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What's the highest voltage you run in your avbay?

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What's the highest voltage you run in your avbay?


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GrouchoDuke

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I'm branching out my software business a little and designing some rocketry electronics. To make sure they work for the most people, I'd love to hear what battery voltages people are running in their rockets. I typically fly on 1S or 2S lipos, depending on the specific electronics. I know some people use 9V batteries. Are people running any higher voltages than that?

If your specific voltage isn't listed in the poll list, please just select the next voltage up from what you run. If you're one of the people in the "higher" category, it'd be great if you'd post a reply with what you use.

Thanks!
 

watheyak

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Usually 1s, occasionally 2s. I'd like the ability to use 2s, as it opens up lots of battery options for size, shape and capacity.
 

Conway Stevens

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I use no larger than 2s but could vary depending on the electronics between a 1s or 2s battery. Used to use 9v alot but lipo today are much better.
 

fyrechaser

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For the altimeters I use I have gone to 2s lipo's exclusively. As Conway stated, I believe todays lipo batteries just out preform 9 volts
 

GrouchoDuke

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Thanks for the inputs so far, everybody. If you haven't yet, please click the poll answer that matches what you do.

So far, only 1 person has clicked anything higher than 9V. It looks like lots of people use 9Vs though.

Keep 'em coming!
 

FredA

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Depends on payload.
I've run radios that want 3S.
I've run lights at 36V.
Most normal rockets are 9V or 1S.
 

cerving

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Most Eggtimer altimeters will support a 3S, since there are some non-pyro deployments out there such as trapdoors using 12V solenoids. 3S Lipo's work well for that.
 

GrouchoDuke

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Thanks everybody. Cris, great point about the non-pyro uses.

Anyone powering cubesats out there?
 

OverTheTop

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2s for most electronics but 3s for my vertical trajectory system. It is nice to be able to feed the power supplies to my telemetry for confidence before launching.
 

blackjack2564

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I use 3 types of altimeters....Strato likes 1s missleworks like 2s and 9v.....Telemaga 1 S.


Since I have so many rockets already set up for 9v, I continue to use, otherwise it would be 1S and 2S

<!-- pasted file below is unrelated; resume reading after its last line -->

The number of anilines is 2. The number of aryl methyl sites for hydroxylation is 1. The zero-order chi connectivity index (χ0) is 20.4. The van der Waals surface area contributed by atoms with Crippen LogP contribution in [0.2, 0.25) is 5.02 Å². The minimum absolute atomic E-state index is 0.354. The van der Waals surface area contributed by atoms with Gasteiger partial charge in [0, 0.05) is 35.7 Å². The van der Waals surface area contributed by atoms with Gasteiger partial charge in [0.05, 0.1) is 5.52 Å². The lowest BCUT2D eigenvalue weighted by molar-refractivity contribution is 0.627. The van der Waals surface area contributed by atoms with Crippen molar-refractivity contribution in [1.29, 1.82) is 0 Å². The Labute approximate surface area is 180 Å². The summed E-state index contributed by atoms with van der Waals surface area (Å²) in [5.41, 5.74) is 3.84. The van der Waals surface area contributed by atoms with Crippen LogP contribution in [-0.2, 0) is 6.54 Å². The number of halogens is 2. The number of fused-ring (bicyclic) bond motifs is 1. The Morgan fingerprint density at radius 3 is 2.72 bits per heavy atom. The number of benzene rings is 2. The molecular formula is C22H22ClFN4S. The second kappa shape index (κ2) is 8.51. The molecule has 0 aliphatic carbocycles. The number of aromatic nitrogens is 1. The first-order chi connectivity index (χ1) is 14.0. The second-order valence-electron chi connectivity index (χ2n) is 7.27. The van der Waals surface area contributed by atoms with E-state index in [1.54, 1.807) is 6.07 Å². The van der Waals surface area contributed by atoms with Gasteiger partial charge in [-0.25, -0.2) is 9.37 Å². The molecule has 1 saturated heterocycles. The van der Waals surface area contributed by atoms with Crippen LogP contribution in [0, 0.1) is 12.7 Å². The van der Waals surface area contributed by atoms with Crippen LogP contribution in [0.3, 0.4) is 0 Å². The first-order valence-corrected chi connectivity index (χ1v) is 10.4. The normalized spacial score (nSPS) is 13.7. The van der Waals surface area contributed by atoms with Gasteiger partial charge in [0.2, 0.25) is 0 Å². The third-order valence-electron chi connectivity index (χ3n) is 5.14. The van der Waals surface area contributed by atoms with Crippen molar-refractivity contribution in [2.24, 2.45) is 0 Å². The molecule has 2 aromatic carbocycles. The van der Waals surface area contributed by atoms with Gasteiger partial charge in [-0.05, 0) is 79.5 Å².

FredA

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Let me just toss in the thought -- I LOVE 9V's because of their internal resistance.
You can't pull more than 4A from one and that's very friendly for electronics that fire near-zero Ohm pyro's (during the plasma ball stage)
Flight computers with PWM outputs do not care, but low-cost units don't bother and you can end up frying the output devices with a LiPo and no current limit.
 

T-Rex

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I have an old obsolete altimeter that uses a 12v A23 battery, all the others are 1s and 2s
 

icyclops

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I use a 5v solid state circuit to hold and distribute the current. Add capacitance if I need more V.
 

GrouchoDuke

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Let me just toss in the thought -- I LOVE 9V's because of their internal resistance.
You can't pull more than 4A from one and that's very friendly for electronics that fire near-zero Ohm pyro's (during the plasma ball stage)
Flight computers with PWM outputs do not care, but low-cost units don't bother and you can end up frying the output devices with a LiPo and no current limit.
Valid point, Fred. I suppose flight computer MOSFET outputs could have limits built into them too. Thanks.
 
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FredA

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Add capacitance if I need more V
Huh?
A cap will supply more current to help hold up the 5V output during current surges, but in no way will it increase the voltage unless you are talking about a switched-cap charge pump which I highly doubt.
 

GrouchoDuke

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Thanks for all the poll votes & replies, everyone. This really helps. It's great to see that very few people are using anything over about 12V.
 

icyclops

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Huh?
A cap will supply more current to help hold up the 5V output during current surges, but in no way will it increase the voltage unless you are talking about a switched-cap charge pump which I highly doubt.
Not really talking about that. Caps can be use in circuit to hold then distribute when triggered. Bigger cap, bigger output. Likewise smaller cap.... Circuit distributes the current evenly when needed. No batteries required.
 

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